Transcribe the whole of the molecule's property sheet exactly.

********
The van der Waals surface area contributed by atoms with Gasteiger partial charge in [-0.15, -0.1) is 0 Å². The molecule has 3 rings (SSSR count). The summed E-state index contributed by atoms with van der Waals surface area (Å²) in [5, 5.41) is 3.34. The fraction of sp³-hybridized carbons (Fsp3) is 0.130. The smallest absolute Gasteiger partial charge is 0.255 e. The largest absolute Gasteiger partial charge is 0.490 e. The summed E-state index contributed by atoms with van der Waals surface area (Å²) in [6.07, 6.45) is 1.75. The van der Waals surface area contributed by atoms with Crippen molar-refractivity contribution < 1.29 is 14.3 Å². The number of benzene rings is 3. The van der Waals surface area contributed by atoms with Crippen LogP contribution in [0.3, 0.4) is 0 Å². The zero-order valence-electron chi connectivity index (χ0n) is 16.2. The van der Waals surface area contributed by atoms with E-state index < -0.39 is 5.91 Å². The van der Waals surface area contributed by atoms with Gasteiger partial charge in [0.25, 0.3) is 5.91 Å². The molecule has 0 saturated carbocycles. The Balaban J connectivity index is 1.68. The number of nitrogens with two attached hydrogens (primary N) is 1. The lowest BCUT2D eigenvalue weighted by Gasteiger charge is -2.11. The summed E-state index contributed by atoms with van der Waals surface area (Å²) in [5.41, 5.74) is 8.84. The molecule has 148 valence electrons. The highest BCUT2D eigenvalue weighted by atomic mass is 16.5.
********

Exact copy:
The van der Waals surface area contributed by atoms with Gasteiger partial charge in [-0.15, -0.1) is 0 Å². The molecule has 3 rings (SSSR count). The summed E-state index contributed by atoms with van der Waals surface area (Å²) in [5, 5.41) is 3.34. The fraction of sp³-hybridized carbons (Fsp3) is 0.130. The smallest absolute Gasteiger partial charge is 0.255 e. The largest absolute Gasteiger partial charge is 0.490 e. The summed E-state index contributed by atoms with van der Waals surface area (Å²) in [6.07, 6.45) is 1.75. The van der Waals surface area contributed by atoms with Crippen molar-refractivity contribution < 1.29 is 14.3 Å². The number of benzene rings is 3. The van der Waals surface area contributed by atoms with Crippen LogP contribution in [0.3, 0.4) is 0 Å². The zero-order valence-electron chi connectivity index (χ0n) is 16.2. The van der Waals surface area contributed by atoms with E-state index < -0.39 is 5.91 Å². The van der Waals surface area contributed by atoms with Gasteiger partial charge in [0.25, 0.3) is 5.91 Å². The molecule has 0 saturated carbocycles. The Balaban J connectivity index is 1.68. The number of nitrogens with two attached hydrogens (primary N) is 1. The lowest BCUT2D eigenvalue weighted by Gasteiger charge is -2.11. The summed E-state index contributed by atoms with van der Waals surface area (Å²) in [5.41, 5.74) is 8.84. The molecule has 148 valence electrons. The highest BCUT2D eigenvalue weighted by atomic mass is 16.5.